What aspects of the campus or community are you most excited about experiencing?
I really like Ramskeller. Maybe that’s not the best example to use, but I think that’s a cool experience to have as a student, right? To have a safe place to go and grab a beer for a reasonable price is awesome. And for these students, they get to make the beer. That’s amazing! That’s an awesome experience that doesn’t happen just anywhere. So I think that my perception after being here for three months, well, two months on campus, is that CSU really cares about the students, and that’s something special.
But what I’m most excited about is engaging with the students at the graduate level and at the undergraduate level. I’m really looking forward to proposing a class that I can teach, like upper-level undergrads, or going into the engineering 100 classes and saying, hey, you know systems is here. We’re a great program to consider! Consider staying on for a graduate education if you really want. Look at all the topical areas you can delve into. I mean, I’m very excited to engage with the students. That and football! I’m a huge, huge college football fan.
How do you envision leaving a lasting impact on your students and the institution?
That’s something I struggle with, right? It’s the type of question that keeps you up at night. When you’re sitting down to fall asleep, you think, ‘Oh crap, what have I done today that’s gonna help my students?’ To a certain degree, I trust that having that kind of anxiety is a good thing, because it means I’m concerned, at the least.
I hope my impact will be to give my students a valuable experience. They should be able to do the research they enjoy, take the classes they were interested in, and move on to fulfilling careers based on their own definitions of fulfillment. At the end of the day, I want my students to leave with great degrees that set them on a path to happiness.
I aim to propel the legacy and impact of the CSU Department of Systems Engineering forward. We’ve established a solid position at the school. If I can improve our impact through research by bringing in more funding and exciting projects, that’d be fantastic. My goal is to contribute my perspective to various committees on campus, such as hiring committees, DEI, and student-oriented committees. I hope to guide the institution in the direction I believe it should go. From what I have seen, it’s already going in a great direction. So, I’m aiming for a dual impact on research and leadership.
I want this university to be the go-to place for systems engineering. When I attend a conference representing Colorado State, with my CSU shirt and tie, I want people to come and seek me out, even if they don’t know who I am. I don’t care if they know me. What matters is that they see Colorado State and recognize an important presence in the room. Especially in the realm of risk and reliability, the field is open, and I believe Colorado State is on its way to becoming the go-to place. If people are seeking an expert to speak on risk, I want to be that person. I want to be seen as someone who is accessible and genuinely helpful. Establishing a reputation as someone who will actually be helpful to people would be fantastic.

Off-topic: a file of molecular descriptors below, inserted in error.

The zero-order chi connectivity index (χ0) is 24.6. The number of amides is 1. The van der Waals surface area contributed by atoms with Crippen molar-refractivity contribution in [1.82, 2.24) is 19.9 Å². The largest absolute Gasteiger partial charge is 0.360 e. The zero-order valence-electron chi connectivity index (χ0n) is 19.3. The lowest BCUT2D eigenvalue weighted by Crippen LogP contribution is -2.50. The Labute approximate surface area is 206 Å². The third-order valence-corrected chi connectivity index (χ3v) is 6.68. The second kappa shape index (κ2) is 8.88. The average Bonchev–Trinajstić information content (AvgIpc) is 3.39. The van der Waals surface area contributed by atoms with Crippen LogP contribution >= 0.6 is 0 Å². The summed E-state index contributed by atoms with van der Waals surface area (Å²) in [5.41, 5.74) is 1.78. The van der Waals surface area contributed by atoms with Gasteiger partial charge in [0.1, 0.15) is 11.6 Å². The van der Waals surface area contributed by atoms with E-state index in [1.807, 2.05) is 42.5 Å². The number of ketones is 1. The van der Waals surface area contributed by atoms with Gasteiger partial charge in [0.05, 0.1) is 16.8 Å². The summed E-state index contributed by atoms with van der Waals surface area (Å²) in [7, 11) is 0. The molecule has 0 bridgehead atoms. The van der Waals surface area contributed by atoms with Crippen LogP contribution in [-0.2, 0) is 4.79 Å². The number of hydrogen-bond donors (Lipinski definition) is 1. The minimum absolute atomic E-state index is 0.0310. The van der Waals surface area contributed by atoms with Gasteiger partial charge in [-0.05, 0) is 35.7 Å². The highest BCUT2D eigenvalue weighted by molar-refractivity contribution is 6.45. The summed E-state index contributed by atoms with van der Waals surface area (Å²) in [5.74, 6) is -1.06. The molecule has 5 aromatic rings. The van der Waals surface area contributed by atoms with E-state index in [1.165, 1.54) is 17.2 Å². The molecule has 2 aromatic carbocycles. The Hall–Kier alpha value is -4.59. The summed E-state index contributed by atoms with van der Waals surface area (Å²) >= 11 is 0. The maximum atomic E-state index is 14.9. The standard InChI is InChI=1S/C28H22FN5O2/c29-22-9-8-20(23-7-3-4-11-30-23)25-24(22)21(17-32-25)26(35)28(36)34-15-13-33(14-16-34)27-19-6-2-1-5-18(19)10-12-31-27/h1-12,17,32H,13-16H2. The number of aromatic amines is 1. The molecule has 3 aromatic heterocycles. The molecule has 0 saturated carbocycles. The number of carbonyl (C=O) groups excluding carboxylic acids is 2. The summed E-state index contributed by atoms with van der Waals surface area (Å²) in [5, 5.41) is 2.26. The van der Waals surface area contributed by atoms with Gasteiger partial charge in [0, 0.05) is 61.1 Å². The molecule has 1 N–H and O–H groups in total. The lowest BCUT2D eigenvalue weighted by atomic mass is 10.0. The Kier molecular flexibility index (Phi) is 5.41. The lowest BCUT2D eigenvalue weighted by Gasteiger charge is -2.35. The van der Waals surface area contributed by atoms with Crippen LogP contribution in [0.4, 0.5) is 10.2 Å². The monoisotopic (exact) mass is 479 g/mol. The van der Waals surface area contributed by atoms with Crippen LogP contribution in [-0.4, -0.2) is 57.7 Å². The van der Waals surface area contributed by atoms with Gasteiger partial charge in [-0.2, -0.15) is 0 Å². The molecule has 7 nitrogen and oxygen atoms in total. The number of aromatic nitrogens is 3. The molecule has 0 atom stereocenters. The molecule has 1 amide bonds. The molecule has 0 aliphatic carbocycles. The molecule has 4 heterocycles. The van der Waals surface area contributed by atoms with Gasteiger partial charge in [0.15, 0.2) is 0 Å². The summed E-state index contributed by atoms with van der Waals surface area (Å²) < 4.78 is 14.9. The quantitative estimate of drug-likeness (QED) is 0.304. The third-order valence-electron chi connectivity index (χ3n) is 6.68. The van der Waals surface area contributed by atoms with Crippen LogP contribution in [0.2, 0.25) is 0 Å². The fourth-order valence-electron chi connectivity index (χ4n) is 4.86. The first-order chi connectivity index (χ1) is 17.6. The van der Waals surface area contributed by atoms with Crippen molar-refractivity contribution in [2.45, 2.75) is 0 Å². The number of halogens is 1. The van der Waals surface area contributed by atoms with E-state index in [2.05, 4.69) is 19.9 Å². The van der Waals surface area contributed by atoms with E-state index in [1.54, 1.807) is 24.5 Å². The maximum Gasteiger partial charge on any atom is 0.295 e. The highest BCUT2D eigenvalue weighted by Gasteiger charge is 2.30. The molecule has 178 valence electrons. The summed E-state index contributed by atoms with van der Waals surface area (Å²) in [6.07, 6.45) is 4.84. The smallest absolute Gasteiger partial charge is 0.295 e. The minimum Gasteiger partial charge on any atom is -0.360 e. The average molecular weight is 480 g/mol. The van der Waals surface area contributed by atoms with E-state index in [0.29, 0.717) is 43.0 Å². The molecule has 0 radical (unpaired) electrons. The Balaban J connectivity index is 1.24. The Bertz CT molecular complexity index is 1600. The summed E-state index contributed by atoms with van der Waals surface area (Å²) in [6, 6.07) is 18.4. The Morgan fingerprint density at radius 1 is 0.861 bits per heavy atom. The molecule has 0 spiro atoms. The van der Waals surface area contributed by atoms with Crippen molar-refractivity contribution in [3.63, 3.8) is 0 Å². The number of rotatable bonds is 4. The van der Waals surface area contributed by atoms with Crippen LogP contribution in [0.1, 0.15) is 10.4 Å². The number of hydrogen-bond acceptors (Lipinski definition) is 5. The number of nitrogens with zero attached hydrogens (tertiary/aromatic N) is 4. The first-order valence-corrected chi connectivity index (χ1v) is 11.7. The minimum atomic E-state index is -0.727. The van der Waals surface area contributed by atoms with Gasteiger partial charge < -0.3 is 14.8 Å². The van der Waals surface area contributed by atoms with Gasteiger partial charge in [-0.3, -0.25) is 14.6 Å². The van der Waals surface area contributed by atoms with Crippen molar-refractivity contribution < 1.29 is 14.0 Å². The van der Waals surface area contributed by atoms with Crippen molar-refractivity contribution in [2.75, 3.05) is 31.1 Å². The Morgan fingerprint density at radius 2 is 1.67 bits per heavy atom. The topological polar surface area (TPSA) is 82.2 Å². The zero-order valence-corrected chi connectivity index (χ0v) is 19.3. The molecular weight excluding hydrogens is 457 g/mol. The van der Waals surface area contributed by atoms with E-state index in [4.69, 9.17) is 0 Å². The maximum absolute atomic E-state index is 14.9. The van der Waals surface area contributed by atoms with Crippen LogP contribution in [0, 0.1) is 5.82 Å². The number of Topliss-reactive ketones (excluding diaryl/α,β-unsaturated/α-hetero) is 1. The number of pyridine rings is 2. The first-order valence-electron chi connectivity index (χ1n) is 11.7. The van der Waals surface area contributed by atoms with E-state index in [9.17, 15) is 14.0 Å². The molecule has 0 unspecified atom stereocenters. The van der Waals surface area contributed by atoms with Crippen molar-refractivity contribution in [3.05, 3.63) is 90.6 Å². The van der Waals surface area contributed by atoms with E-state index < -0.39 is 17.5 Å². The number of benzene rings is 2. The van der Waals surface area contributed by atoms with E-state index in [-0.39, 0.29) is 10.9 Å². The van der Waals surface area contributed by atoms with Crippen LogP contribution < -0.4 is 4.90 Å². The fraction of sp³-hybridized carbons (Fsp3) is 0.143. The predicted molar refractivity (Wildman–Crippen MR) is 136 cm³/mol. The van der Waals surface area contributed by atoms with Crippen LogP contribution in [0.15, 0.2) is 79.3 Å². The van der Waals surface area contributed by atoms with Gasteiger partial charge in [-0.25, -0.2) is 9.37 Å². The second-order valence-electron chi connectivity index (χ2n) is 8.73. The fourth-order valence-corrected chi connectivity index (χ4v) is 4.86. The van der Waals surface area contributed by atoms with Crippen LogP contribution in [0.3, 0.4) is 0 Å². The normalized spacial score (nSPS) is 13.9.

Are there particular skills or qualities you believe are essential for success in academia and beyond?
I think that to succeed academically, the biggest factor in my opinion is you have to love what you do. Someone once asked me ‘what’s the easiest PhD?’, and I said there is no such thing as ‘the easiest PhD.’. It is something that you’re interested in, right? You can make all the jokes you want about PhDs in other fields, but if you don’t love what you do, it’s going to be just as difficult as it would be for someone who doesn’t love systems engineering coming to this field. So, I think the most important thing is you have to have a genuine interest in what you’re doing.
The second piece is you have to be willing to learn and to be put into situations where you are suddenly very aware that you don’t know everything. That’s a good thing because it means that you have a lot of open space in front of you. So, I think those are the two biggest factors by far: having the genuine interest, the genuine passion for what you’re doing, and the willingness to learn.
What do you want students thinking about taking your course to know about you as an instructor?
What students need to be successful in my class is basically the same two things: have a genuine interest in the material and be willing to learn, to put in the effort. A good background in statistics always helps, but I think the biggest piece is you have to be willing to learn.
I feel like I’m pretty upfront with my students that look, I’m not necessarily an expert in every facet of the class that I’m teaching, right? I have a module on environmental risk analysis. I’ve never done environmental risk analysis, so I’m right there learning with them. Hopefully, what my students get out of that is that no one is ever done learning. If the professor doesn’t know everything, then they sure as heck don’t know everything, and they better be studying.
Also, having a good background in statistics helps. I think for anything that you do, a good background in statistics gets you a long way.